Due to the continuing instability in Turkey, which has included both PKK and Islamic State attacks, Defense Secretary Ash Carter in May ordered all family members of military personnel based at Incirlik to leave the country.
One of the major points of contention between NATO and the Erdogan government since the start of anti-Islamic State operations has been the inability — or the unwillingness — of the Turks to more effectively seal their southern border with Syria to prevent foreign fighters from passing through on their way to link up with the Islamic State.
“I would like Turkey to do more,” Carter said this year. “I think the Turks can do more to fight ISIL. They’re helping us fight ISIL by, for example, hosting our aircraft in Turkey. I’m grateful for that. But I think they can do more.” ISIL is the U.S. government’s preferred acronym for the Islamic State.
The issue with respect to Turkey’s role in the anti-Islamic State fight “has been one of will rather than capability,” said Jennifer Cafarella at the Institute for the Study of War. But it “is highly unlikely that Erdogan’s interest to participate in the anti-Islamic State fight is going to increase in the aftermath of the failed coup attempt.”
American officials quietly acknowledge that there’s a simple reason for the Turkish inaction: Erdogan believes that unseating Syrian strongman Bashar al-Assad is more important than battling the Islamic State. Turkish intelligence teams have long worked with the CIA at a coordination center near the Syrian border for the funneling of arms and weapons to the moderate rebels fighting the Assad regime.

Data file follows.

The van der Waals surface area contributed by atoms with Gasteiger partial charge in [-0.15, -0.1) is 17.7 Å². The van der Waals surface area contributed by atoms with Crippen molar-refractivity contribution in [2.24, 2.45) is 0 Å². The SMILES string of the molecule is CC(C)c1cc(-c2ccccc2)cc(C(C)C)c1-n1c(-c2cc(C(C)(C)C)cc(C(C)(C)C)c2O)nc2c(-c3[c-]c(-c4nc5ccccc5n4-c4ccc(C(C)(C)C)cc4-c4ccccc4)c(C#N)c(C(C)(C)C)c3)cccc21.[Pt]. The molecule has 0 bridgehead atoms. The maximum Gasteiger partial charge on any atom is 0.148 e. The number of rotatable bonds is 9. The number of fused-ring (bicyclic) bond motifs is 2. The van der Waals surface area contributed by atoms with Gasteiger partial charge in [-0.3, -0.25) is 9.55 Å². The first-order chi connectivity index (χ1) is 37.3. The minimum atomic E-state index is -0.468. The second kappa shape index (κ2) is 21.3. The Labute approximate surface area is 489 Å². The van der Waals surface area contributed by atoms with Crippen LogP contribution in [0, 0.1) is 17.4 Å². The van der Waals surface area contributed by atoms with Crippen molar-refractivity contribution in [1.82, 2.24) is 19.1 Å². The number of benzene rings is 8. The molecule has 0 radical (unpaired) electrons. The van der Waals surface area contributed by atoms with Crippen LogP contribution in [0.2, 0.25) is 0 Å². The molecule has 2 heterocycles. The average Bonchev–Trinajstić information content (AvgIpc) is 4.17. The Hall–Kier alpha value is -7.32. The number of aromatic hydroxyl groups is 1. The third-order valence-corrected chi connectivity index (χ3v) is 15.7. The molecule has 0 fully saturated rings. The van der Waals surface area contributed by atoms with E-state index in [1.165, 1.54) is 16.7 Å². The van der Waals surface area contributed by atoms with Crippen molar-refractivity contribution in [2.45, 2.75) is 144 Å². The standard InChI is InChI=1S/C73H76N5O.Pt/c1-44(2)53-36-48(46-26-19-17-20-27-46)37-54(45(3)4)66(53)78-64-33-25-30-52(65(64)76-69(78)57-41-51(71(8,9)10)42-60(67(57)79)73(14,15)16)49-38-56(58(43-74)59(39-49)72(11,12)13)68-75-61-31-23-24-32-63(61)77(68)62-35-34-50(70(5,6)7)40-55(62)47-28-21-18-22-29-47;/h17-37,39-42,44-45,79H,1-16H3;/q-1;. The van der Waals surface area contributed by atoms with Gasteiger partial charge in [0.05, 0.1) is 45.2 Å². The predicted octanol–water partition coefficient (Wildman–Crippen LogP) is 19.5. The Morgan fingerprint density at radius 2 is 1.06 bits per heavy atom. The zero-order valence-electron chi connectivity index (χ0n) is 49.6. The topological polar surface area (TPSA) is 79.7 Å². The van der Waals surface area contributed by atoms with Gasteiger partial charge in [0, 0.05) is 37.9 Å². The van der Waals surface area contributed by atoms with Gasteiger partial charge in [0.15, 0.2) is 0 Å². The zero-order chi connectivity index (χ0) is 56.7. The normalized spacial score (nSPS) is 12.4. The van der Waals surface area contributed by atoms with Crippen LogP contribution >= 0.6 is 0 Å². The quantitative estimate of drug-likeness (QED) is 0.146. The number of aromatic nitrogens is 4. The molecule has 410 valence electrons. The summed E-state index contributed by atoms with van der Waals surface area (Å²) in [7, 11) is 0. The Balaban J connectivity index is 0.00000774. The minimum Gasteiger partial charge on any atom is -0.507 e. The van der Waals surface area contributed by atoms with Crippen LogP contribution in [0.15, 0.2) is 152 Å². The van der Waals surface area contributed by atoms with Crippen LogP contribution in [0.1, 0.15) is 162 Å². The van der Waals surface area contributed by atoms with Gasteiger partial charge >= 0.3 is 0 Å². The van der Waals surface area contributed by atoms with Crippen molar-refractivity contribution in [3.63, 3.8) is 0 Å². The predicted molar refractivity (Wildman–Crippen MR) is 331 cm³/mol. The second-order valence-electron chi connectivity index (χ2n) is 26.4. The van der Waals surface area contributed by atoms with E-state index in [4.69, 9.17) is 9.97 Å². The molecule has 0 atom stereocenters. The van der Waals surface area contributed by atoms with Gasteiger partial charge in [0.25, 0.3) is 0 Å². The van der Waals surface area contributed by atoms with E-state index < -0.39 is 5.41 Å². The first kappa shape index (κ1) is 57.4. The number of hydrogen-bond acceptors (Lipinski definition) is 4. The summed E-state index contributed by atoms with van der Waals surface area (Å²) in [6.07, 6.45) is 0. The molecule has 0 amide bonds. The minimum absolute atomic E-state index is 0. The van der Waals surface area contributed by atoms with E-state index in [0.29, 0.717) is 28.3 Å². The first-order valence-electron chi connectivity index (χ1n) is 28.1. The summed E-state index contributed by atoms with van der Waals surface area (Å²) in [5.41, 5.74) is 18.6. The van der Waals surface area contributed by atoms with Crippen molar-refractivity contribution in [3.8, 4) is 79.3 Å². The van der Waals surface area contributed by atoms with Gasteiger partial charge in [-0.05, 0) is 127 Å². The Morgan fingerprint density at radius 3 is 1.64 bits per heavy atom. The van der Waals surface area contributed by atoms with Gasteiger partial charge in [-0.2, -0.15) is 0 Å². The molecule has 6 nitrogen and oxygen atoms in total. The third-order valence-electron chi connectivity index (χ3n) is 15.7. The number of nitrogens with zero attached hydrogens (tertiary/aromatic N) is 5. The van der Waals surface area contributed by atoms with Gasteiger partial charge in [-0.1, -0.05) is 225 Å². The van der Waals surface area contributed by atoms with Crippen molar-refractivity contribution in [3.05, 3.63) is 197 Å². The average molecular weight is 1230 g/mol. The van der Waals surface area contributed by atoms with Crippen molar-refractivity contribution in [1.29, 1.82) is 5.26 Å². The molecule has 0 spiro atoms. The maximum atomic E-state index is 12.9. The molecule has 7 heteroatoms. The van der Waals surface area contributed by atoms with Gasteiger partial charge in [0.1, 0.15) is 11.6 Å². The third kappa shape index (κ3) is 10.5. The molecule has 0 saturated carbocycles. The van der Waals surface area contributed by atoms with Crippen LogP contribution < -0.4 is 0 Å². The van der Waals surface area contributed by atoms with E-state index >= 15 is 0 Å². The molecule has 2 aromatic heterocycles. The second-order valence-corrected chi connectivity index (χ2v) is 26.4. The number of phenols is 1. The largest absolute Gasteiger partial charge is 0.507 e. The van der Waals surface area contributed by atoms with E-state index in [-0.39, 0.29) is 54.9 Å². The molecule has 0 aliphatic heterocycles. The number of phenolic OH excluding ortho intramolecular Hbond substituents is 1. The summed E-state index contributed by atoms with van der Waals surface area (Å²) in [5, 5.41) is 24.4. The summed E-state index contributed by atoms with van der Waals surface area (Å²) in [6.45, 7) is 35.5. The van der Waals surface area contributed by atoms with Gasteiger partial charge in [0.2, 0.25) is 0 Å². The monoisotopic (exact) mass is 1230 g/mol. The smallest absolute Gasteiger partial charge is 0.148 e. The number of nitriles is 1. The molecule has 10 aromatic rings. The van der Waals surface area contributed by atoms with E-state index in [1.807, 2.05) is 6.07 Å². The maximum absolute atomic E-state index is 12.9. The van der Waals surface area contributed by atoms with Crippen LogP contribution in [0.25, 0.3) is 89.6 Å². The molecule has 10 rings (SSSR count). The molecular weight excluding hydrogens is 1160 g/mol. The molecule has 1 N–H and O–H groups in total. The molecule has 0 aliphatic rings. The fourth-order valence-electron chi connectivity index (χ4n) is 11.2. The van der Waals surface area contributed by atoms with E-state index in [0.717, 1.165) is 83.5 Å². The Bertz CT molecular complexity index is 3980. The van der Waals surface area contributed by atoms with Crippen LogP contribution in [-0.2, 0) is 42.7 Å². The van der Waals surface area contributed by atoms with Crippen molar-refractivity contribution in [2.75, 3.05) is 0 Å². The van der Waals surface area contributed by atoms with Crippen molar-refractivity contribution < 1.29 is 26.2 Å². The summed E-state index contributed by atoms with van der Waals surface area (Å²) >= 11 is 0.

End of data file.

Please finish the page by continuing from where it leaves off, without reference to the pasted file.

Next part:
In the days before the coup, however, there were indications that Erdogan — who recently repaired ties with Israel and Russia — may have softened toward Assad as well. Turkish Prime Minister Binali Yildirim said this month that “we normalized our relations with Israel and Russia. I’m sure we will go back to normal relations with Syria.”
Turkish military officials are expected to be in Washington next week for a NATO meeting aimed at planning the next steps in the counter-Islamic State campaign. Defense officials would not comment on any potential changes to those plans.
Although Turkish efforts to patrol its border with Syria have generally improved in the past year, hundreds of foreign fighters continue to slip into northern Syria, where the U.S.-backed Syrian Democratic Forces are squeezing the Islamic State near the city of Manbij, the terrorist group’s last major stronghold in the border region. On Friday, NATO planes — many operating out of Incirlik before it was closed — struck 22 targets around Manbij, according to figures provided by the U.S. Central Command.
U.S. and NATO forces also operate in other locations outside of Incirlik, and Pentagon officials said in April that they were deploying a powerful mobile rocket system known as HIMARS, or High Mobility Artillery Rocket System, to an undisclosed location in Turkey’s southwest to support Kurdish and Arab rebels in Syria.
The coup doesn’t appear to have much, if any, support among the highest branches of the Turkish military, however. Not only was military chief of staff Gen. Hulusi Akar taken hostage, and later freed in an operation at an air base in the outskirts of Ankara, but another top military officer, Gen. Umit Dundar, said Saturday that “the coup attempt was rejected by the chain of command immediately.” Turkish officials have also said the country’s intelligence chief, Hakan Fidan, had been taken to a secure location.
Photo credit: Kayhan Ozer/Anadolu Agency/Getty Images